Urinary Tract Infection (UTI)
Urinary tract infections do not always have signs and symptoms, however when they appear, they may include:
- A strong, persistent urge to urinate
- A burning sensation when urinating
- Passing frequent, small amounts of urine
- Urine that appears cloudy
- Urine that appears pinkish — a sign of blood in the urine
- Strong-smelling urine
- Pelvic pain (in women) — especially in the center of the pelvis and around the area of the pubic bone
Urinary tract infections are common in women and many women experience more than one infection during their lifetime. Risk factors specific to women for UTIs include:
- Female anatomy. A woman has a shorter urethra than a man does, which shortens the distance that bacteria must travel to reach the bladder.
- Sexual activity. Sexually active women or having a new sexual partner increases your risk.
- Certain types of birth control. Women who use diaphragms and spermicidal agents may be at higher risk.
- Menopause. After menopause, a decline in circulating estrogen causes changes in the urinary tract and reduces its ability to resist bacteria invasion.
- A recent urinary procedure. Urinary surgery or an exam of your urinary tract that involves medical instruments can increase your risk.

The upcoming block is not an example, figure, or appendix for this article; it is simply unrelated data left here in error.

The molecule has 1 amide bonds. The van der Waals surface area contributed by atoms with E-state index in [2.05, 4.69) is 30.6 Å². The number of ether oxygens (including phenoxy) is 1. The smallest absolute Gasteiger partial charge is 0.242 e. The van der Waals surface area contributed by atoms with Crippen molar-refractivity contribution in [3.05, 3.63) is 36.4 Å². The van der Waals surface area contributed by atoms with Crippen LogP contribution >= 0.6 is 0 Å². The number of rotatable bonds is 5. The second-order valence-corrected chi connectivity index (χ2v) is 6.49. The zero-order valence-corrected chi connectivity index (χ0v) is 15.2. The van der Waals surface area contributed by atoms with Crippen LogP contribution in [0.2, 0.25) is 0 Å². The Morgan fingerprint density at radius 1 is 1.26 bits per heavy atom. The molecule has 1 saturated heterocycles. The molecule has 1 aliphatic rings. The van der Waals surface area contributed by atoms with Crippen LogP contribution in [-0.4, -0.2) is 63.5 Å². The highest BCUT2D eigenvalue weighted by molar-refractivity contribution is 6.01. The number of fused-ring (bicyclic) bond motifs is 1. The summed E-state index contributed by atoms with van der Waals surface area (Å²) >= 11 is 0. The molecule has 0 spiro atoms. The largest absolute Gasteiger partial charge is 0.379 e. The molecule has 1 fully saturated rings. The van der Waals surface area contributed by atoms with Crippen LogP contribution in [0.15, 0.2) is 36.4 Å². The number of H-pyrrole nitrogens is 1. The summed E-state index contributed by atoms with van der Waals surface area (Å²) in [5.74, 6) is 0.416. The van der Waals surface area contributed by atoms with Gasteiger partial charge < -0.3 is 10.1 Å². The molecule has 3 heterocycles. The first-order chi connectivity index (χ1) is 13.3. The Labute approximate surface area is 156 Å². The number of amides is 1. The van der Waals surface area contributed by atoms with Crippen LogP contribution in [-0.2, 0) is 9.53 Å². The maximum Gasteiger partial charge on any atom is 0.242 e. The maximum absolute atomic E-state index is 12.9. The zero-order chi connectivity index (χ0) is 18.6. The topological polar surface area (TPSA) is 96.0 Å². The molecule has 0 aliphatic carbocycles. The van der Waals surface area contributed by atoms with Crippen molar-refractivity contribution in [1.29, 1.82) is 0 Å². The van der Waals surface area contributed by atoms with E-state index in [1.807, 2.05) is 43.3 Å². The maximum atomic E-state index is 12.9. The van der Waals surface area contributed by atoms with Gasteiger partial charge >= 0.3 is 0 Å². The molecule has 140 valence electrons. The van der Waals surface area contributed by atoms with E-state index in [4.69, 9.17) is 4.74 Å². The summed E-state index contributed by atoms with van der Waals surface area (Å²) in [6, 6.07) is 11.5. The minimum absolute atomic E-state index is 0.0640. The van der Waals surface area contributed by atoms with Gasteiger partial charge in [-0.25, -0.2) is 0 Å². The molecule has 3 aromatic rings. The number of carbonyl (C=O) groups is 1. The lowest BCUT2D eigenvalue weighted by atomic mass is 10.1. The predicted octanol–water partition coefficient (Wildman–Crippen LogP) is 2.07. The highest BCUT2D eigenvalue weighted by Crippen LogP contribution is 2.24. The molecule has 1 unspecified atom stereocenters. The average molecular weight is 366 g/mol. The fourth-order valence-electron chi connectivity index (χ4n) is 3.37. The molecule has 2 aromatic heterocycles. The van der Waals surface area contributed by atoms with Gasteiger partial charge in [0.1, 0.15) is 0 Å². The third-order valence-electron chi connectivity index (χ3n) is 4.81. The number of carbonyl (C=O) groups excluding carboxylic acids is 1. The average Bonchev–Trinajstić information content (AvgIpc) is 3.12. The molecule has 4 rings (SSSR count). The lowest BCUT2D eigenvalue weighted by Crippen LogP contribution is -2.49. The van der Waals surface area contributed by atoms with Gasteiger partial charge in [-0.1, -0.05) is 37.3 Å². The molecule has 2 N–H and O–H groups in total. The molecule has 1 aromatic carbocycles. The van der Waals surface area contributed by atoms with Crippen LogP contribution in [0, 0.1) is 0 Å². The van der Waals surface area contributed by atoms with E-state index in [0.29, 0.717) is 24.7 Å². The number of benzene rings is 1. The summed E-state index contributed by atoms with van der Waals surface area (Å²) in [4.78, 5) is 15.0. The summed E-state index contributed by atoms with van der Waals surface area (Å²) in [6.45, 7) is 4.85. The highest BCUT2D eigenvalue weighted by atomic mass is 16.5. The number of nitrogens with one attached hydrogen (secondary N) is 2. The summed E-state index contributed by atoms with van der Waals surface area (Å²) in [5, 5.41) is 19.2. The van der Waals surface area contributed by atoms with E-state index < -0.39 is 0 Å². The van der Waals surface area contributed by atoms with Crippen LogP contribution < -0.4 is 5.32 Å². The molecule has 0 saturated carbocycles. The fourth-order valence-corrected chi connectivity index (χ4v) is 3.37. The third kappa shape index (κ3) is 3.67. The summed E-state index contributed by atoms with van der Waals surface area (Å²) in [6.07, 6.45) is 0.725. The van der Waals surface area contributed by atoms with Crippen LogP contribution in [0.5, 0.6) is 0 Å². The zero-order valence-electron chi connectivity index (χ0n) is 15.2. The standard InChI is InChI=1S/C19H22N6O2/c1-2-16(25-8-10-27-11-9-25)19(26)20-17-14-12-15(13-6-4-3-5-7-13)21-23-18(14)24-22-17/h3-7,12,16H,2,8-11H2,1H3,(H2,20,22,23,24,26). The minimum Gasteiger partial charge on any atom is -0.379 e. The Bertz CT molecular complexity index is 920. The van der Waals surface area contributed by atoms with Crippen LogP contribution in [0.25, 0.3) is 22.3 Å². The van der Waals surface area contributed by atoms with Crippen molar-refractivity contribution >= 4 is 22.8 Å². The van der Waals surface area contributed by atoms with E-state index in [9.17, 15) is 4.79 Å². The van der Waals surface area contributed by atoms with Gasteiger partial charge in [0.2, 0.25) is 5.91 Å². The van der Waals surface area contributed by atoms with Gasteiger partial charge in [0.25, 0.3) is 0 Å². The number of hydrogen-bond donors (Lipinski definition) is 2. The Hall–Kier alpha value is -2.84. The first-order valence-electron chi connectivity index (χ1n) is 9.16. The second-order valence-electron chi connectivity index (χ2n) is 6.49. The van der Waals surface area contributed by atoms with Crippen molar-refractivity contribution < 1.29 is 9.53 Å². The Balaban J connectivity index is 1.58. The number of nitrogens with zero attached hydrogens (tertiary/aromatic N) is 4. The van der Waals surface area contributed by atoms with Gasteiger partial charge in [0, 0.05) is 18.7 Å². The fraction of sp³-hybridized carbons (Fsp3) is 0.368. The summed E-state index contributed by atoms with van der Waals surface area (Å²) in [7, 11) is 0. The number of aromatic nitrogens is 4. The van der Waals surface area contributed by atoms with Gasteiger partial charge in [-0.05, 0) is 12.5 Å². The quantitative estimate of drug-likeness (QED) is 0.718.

In males, UTI can develop due to urinary tract abnormalities, blockages in the urinary tract due to kidney stones or an enlarged prostate, which traps urine in the bladder.
Your doctor will use the following tests to diagnose a urinary tract infection:
- Urinalysis: This test will examine the urine for red blood cells, white blood cells and bacteria. The number of white and red blood cells found in your urine can actually indicate an infection.
- Urine culture: A urine culture is used to determine the type of bacteria in your urine. This is an important test because it helps determine the appropriate antibiotic to use.
- Those with repeated infections may need to undergo additional tests such as an ultrasound, cystoscopy or CT scan.
Mild cases may disappear spontaneously without treatment. However, because of the risk of the infection spreading to the kidneys, antibiotics are usually recommended. Prompt treatment is recommended for the elderly due to the high mortality rate in this group.
- As the source of the bacteria often comes from one’s own bowel, wipe yourself from the front to back to avoid faecal contamination of the urinary tract (especially during an episode of diarrhoea) after going to the toilet.
- Avoid potentially irritating vaginal deodorants and bubble baths and maintain a high standard of personal hygiene. This involves washing the genital area with water while showering and especially after intercourse. Voiding soon after intercourse is also encouraged.
- Any vaginal/ lower genital tract infection should be treated. Otherwise, the infection may spread to the urinary tract.
- For healthy individuals, it is recommended to drink a minimum fluid intake of 2 litres a day (more if exercising strenuously or on hot days).
- Regular and complete bladder emptying is advisable to prevent the accumulation of infected urine in the bladder.